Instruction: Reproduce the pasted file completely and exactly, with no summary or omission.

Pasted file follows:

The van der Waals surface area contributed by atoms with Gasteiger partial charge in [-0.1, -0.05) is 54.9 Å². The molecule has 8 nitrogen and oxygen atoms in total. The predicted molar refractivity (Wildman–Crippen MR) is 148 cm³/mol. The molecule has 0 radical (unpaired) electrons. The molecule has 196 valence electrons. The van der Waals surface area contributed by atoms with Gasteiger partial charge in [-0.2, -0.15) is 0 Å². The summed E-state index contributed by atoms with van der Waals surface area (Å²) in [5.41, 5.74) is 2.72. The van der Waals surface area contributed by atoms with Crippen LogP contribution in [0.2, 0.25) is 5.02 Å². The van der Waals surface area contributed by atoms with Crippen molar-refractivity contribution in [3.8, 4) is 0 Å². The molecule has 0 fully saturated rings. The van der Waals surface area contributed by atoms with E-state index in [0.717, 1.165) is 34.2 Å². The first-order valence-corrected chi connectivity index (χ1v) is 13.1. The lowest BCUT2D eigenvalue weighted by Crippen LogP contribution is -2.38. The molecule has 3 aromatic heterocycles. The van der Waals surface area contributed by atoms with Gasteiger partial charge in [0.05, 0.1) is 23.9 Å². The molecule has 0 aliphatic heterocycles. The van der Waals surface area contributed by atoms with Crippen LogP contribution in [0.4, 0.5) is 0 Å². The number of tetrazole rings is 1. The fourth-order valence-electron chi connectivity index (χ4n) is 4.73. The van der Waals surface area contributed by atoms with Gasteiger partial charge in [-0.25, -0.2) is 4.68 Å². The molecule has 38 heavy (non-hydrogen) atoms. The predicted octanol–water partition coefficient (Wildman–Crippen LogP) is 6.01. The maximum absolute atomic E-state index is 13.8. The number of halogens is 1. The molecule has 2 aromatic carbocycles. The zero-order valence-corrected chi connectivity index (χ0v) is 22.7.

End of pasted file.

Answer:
The van der Waals surface area contributed by atoms with Gasteiger partial charge in [-0.1, -0.05) is 54.9 Å². The molecule has 8 nitrogen and oxygen atoms in total. The predicted molar refractivity (Wildman–Crippen MR) is 148 cm³/mol. The molecule has 0 radical (unpaired) electrons. The molecule has 196 valence electrons. The van der Waals surface area contributed by atoms with Gasteiger partial charge in [-0.2, -0.15) is 0 Å². The summed E-state index contributed by atoms with van der Waals surface area (Å²) in [5.41, 5.74) is 2.72. The van der Waals surface area contributed by atoms with Crippen LogP contribution in [0.2, 0.25) is 5.02 Å². The van der Waals surface area contributed by atoms with Crippen molar-refractivity contribution in [3.8, 4) is 0 Å². The molecule has 0 fully saturated rings. The van der Waals surface area contributed by atoms with E-state index in [0.717, 1.165) is 34.2 Å². The first-order valence-corrected chi connectivity index (χ1v) is 13.1. The lowest BCUT2D eigenvalue weighted by Crippen LogP contribution is -2.38. The molecule has 3 aromatic heterocycles. The van der Waals surface area contributed by atoms with Gasteiger partial charge in [0.05, 0.1) is 23.9 Å². The molecule has 0 aliphatic heterocycles. The van der Waals surface area contributed by atoms with Crippen LogP contribution in [0.4, 0.5) is 0 Å². The number of tetrazole rings is 1. The fourth-order valence-electron chi connectivity index (χ4n) is 4.73. The van der Waals surface area contributed by atoms with Gasteiger partial charge in [-0.25, -0.2) is 4.68 Å². The molecule has 38 heavy (non-hydrogen) atoms. The predicted octanol–water partition coefficient (Wildman–Crippen LogP) is 6.01. The maximum absolute atomic E-state index is 13.8. The number of halogens is 1. The molecule has 2 aromatic carbocycles. The zero-order valence-corrected chi connectivity index (χ0v) is 22.7.